Outside the home

You wouldn’t consider it but landscaping your property efficiently can add to the energy efficiency of your home! Think along the lines of shade in the summer months and insulation in the winter months… Plant trees that will provide shade and block infrared radiation in the summer time, keeping your house cool. Whilst in winter, once they have lost their leaves, they will allow for more sunlight to reach the windows and warm your home. Simple, yet effective, especially in a city like Perth that often experiences sunny days in the cooler months! Just make sure you open blinds, drapes and shutters to let the sun warm and brighten your home naturally.


Solar Panels
Why consume energy when you can generate it? Install solar panels to your home to help save money on your energy bills for years to come. Although solar panels are a significant initial cost, they help to save your home an average of 50% on your electric bills, or for some lucky greenies, eliminate it altogether! Solar panels can also increase your home’s value and decrease your carbon footprint with solar panels conserving more than 60,000 litres of water per year, whilst reducing support for non-renewable energy sources.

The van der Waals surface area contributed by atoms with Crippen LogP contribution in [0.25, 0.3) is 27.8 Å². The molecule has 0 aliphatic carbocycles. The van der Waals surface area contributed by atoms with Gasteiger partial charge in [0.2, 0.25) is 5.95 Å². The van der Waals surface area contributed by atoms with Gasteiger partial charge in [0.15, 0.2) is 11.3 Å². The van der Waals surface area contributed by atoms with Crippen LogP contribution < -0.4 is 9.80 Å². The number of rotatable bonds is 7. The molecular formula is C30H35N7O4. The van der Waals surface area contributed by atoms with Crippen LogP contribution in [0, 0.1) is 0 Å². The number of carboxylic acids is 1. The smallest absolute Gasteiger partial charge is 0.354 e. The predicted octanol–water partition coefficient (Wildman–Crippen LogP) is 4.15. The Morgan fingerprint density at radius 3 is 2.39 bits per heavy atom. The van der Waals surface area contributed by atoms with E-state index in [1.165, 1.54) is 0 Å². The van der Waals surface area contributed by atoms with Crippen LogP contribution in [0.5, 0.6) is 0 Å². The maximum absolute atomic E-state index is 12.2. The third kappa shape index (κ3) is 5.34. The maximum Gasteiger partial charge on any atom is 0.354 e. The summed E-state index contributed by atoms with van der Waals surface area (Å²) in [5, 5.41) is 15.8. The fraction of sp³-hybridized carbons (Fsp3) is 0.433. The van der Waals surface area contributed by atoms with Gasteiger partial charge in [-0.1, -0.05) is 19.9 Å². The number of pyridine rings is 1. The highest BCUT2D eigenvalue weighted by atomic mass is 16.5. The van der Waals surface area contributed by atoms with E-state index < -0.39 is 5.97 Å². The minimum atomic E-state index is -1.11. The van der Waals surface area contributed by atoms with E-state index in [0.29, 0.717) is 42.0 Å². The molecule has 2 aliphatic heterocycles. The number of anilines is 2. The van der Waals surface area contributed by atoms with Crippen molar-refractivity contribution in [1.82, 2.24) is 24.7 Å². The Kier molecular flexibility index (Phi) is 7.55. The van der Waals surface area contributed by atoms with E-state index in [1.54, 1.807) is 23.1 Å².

Composting Pail
Consider compiling all your organic food scraps into a perforated metal composting pail, which can be tucked away into a corner of your kitchen. We like this one available at from BioBags for just $10! Store in this container until emptying into a larger composting bin in the backyard. This nutrient rich compost is perfect for your garden.

Be careful of what foods you include in your compost as some foods can imbalance the nutrient-rich structure of other food and vegetarian waste. You also want to make sure you minimise the compost bin smell and likelihood of scavenging animals! If you’re wondering what food waste is appropriate for composting refer to the guide below:

All fruit and vegetable waste including rinds and cores

  • Old bread, donuts, cookies, crackers, pizza crust, noodles or anything else made with flour. Grains such as rice and barley which can be cooked or uncooked

  • Coffee grounds, tea bags and filters.

  • Pulp left over from juicing fruit or vegetables

  • Old spices

  • Out-dated boxed food

  • Egg shells (crushed well)

  • Corn cobs and husks

  • Don’t Compost

  • Meat or meat waste such as bones, fat gristle or skin

  • Fish or fish waste.

  • Dairy products, such as cheese, butter, cottage cheese, yoghurt, cream cheese and sour cream

  • Grease and oils of any kind